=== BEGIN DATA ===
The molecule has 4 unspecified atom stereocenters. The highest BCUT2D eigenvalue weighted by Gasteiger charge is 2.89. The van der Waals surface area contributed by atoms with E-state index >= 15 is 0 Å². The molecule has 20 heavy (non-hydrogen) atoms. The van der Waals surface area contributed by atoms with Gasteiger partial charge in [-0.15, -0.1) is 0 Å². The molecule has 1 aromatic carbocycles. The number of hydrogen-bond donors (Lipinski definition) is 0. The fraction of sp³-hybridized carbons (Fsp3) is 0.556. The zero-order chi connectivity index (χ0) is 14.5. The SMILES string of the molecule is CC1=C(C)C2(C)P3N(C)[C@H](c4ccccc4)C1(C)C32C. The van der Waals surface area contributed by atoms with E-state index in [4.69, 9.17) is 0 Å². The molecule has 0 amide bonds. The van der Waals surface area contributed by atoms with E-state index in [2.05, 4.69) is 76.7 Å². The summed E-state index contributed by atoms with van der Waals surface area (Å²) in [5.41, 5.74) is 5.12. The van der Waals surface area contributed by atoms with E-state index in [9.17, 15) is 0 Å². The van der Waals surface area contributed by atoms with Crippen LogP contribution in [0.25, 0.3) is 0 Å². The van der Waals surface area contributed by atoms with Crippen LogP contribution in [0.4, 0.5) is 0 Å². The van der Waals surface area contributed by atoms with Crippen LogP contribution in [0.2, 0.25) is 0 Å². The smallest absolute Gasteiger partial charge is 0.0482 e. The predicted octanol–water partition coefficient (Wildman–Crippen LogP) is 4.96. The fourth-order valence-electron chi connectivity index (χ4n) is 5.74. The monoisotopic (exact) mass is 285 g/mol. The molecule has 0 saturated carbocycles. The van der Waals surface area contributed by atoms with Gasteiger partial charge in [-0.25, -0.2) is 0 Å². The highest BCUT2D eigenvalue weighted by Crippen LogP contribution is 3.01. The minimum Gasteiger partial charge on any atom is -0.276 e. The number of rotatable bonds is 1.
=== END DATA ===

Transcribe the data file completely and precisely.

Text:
The molecule has 4 unspecified atom stereocenters. The highest BCUT2D eigenvalue weighted by Gasteiger charge is 2.89. The van der Waals surface area contributed by atoms with E-state index >= 15 is 0 Å². The molecule has 20 heavy (non-hydrogen) atoms. The van der Waals surface area contributed by atoms with Gasteiger partial charge in [-0.15, -0.1) is 0 Å². The molecule has 1 aromatic carbocycles. The number of hydrogen-bond donors (Lipinski definition) is 0. The fraction of sp³-hybridized carbons (Fsp3) is 0.556. The zero-order chi connectivity index (χ0) is 14.5. The SMILES string of the molecule is CC1=C(C)C2(C)P3N(C)[C@H](c4ccccc4)C1(C)C32C. The van der Waals surface area contributed by atoms with E-state index in [4.69, 9.17) is 0 Å². The molecule has 0 amide bonds. The van der Waals surface area contributed by atoms with E-state index in [2.05, 4.69) is 76.7 Å². The summed E-state index contributed by atoms with van der Waals surface area (Å²) in [5.41, 5.74) is 5.12. The van der Waals surface area contributed by atoms with E-state index in [9.17, 15) is 0 Å². The van der Waals surface area contributed by atoms with Crippen LogP contribution in [0.25, 0.3) is 0 Å². The van der Waals surface area contributed by atoms with Crippen LogP contribution in [0.4, 0.5) is 0 Å². The van der Waals surface area contributed by atoms with Crippen LogP contribution in [0.2, 0.25) is 0 Å². The smallest absolute Gasteiger partial charge is 0.0482 e. The predicted octanol–water partition coefficient (Wildman–Crippen LogP) is 4.96. The fourth-order valence-electron chi connectivity index (χ4n) is 5.74. The monoisotopic (exact) mass is 285 g/mol. The molecule has 0 saturated carbocycles. The van der Waals surface area contributed by atoms with Gasteiger partial charge in [-0.25, -0.2) is 0 Å². The highest BCUT2D eigenvalue weighted by Crippen LogP contribution is 3.01. The minimum Gasteiger partial charge on any atom is -0.276 e. The number of rotatable bonds is 1.